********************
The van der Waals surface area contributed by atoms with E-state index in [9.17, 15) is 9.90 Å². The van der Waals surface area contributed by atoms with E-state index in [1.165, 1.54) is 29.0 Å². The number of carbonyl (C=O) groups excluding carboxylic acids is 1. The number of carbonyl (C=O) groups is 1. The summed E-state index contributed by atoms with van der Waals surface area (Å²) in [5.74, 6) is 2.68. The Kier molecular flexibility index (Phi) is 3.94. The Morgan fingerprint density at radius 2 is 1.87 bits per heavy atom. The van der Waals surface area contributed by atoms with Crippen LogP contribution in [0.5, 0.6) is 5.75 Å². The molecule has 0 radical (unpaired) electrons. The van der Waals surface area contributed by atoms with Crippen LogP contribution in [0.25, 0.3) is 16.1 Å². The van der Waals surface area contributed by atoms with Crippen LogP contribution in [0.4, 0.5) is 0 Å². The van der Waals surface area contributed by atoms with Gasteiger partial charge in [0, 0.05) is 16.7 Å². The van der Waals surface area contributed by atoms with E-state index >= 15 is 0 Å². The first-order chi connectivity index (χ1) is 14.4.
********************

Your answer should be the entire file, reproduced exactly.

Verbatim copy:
The van der Waals surface area contributed by atoms with E-state index in [9.17, 15) is 9.90 Å². The van der Waals surface area contributed by atoms with E-state index in [1.165, 1.54) is 29.0 Å². The number of carbonyl (C=O) groups excluding carboxylic acids is 1. The number of carbonyl (C=O) groups is 1. The summed E-state index contributed by atoms with van der Waals surface area (Å²) in [5.74, 6) is 2.68. The Kier molecular flexibility index (Phi) is 3.94. The Morgan fingerprint density at radius 2 is 1.87 bits per heavy atom. The van der Waals surface area contributed by atoms with Crippen LogP contribution in [0.5, 0.6) is 5.75 Å². The molecule has 0 radical (unpaired) electrons. The van der Waals surface area contributed by atoms with Crippen LogP contribution in [0.25, 0.3) is 16.1 Å². The van der Waals surface area contributed by atoms with Crippen LogP contribution in [0.4, 0.5) is 0 Å². The van der Waals surface area contributed by atoms with Gasteiger partial charge in [0, 0.05) is 16.7 Å². The van der Waals surface area contributed by atoms with E-state index >= 15 is 0 Å². The first-order chi connectivity index (χ1) is 14.4.